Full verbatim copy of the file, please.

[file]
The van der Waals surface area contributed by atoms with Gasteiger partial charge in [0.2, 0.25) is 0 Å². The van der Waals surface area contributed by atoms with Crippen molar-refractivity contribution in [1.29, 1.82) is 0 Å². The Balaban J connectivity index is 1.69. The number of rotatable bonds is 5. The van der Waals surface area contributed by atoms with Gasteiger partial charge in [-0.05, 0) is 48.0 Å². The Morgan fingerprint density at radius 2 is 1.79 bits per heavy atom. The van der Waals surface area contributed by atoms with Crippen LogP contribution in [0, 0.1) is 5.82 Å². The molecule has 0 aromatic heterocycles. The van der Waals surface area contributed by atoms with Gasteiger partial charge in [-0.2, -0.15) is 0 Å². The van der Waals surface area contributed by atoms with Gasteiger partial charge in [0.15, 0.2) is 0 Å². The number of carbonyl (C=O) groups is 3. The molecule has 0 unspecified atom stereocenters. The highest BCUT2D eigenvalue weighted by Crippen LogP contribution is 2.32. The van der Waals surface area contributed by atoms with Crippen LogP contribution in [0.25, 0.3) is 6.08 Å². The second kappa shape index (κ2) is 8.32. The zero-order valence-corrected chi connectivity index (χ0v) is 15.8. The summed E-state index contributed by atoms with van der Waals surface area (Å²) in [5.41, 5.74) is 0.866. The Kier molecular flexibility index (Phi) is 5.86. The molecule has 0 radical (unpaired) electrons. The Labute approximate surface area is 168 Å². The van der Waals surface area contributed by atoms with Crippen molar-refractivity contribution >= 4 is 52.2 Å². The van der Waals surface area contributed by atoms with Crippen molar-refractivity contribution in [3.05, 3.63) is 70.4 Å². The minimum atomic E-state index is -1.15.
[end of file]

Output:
The van der Waals surface area contributed by atoms with Gasteiger partial charge in [0.2, 0.25) is 0 Å². The van der Waals surface area contributed by atoms with Crippen molar-refractivity contribution in [1.29, 1.82) is 0 Å². The Balaban J connectivity index is 1.69. The number of rotatable bonds is 5. The van der Waals surface area contributed by atoms with Gasteiger partial charge in [-0.05, 0) is 48.0 Å². The Morgan fingerprint density at radius 2 is 1.79 bits per heavy atom. The van der Waals surface area contributed by atoms with Crippen LogP contribution in [0, 0.1) is 5.82 Å². The molecule has 0 aromatic heterocycles. The van der Waals surface area contributed by atoms with Gasteiger partial charge in [-0.2, -0.15) is 0 Å². The van der Waals surface area contributed by atoms with Gasteiger partial charge in [0.15, 0.2) is 0 Å². The number of carbonyl (C=O) groups is 3. The molecule has 0 unspecified atom stereocenters. The highest BCUT2D eigenvalue weighted by Crippen LogP contribution is 2.32. The van der Waals surface area contributed by atoms with Crippen LogP contribution in [0.25, 0.3) is 6.08 Å². The second kappa shape index (κ2) is 8.32. The zero-order valence-corrected chi connectivity index (χ0v) is 15.8. The summed E-state index contributed by atoms with van der Waals surface area (Å²) in [5.41, 5.74) is 0.866. The Kier molecular flexibility index (Phi) is 5.86. The molecule has 0 radical (unpaired) electrons. The Labute approximate surface area is 168 Å². The van der Waals surface area contributed by atoms with Crippen molar-refractivity contribution >= 4 is 52.2 Å². The van der Waals surface area contributed by atoms with Crippen molar-refractivity contribution in [3.05, 3.63) is 70.4 Å². The minimum atomic E-state index is -1.15.